MIT officials think Project Oxygen eventually could spawn as many as a dozen businesses. Some of its technologies will be licensed by the Oxygen Alliance partners and incorporated into their products, while others could be licensed by student researchers as springboards for start-up companies. One start-up already has been launched to manufacture crickets, while computer-maker Hewlett- Packard has begun to employ audio compression technology, developed in the early years of Project Oxygen, in new versions of its iPAC pocket computers.
Like HP and other sponsors, Nokia tracks the progress of Project Oxygen while pursuing parallel research in its own labs, in Finland and in Burlington. "This is a benchmark to our own work," said Juha Yla-Jaaski, the Nokia director of strategic planning in Helsinki. "The overall goals of Nokia and Oxygen are very much aligned." The voice control and user interfaces emerging from Oxygen, for example, could find their way into the next generation of Nokia cellphones.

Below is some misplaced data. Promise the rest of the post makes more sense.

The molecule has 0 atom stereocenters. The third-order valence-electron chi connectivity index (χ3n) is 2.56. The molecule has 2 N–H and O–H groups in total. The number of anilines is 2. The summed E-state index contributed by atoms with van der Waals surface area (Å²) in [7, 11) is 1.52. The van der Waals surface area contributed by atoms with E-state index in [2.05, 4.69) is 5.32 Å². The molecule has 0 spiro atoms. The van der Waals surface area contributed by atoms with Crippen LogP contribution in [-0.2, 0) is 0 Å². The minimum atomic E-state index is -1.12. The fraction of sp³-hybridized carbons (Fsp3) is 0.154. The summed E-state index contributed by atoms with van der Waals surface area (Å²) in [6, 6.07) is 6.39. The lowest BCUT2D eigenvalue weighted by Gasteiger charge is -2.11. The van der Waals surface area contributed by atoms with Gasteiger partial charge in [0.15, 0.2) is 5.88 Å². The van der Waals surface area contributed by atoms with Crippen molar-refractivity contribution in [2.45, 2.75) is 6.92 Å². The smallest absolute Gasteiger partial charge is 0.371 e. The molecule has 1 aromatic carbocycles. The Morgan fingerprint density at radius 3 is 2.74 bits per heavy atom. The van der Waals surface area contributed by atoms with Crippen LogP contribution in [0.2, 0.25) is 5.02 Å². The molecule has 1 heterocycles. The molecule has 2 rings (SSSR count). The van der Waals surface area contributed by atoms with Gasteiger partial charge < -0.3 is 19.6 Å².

Some of MIT's business sponsors have assigned representatives to work with Project Oxygen researchers, while others dispatch their own researchers to Cambridge for a few months at a time. Those with Boston-area labs, such as HP and Nokia, can use those operations to monitor the project. For almost all of them, Project Oxygen represents their single largest academic research collaboration. "You write one big check and hope everything works out," [Frederick Kitson] said.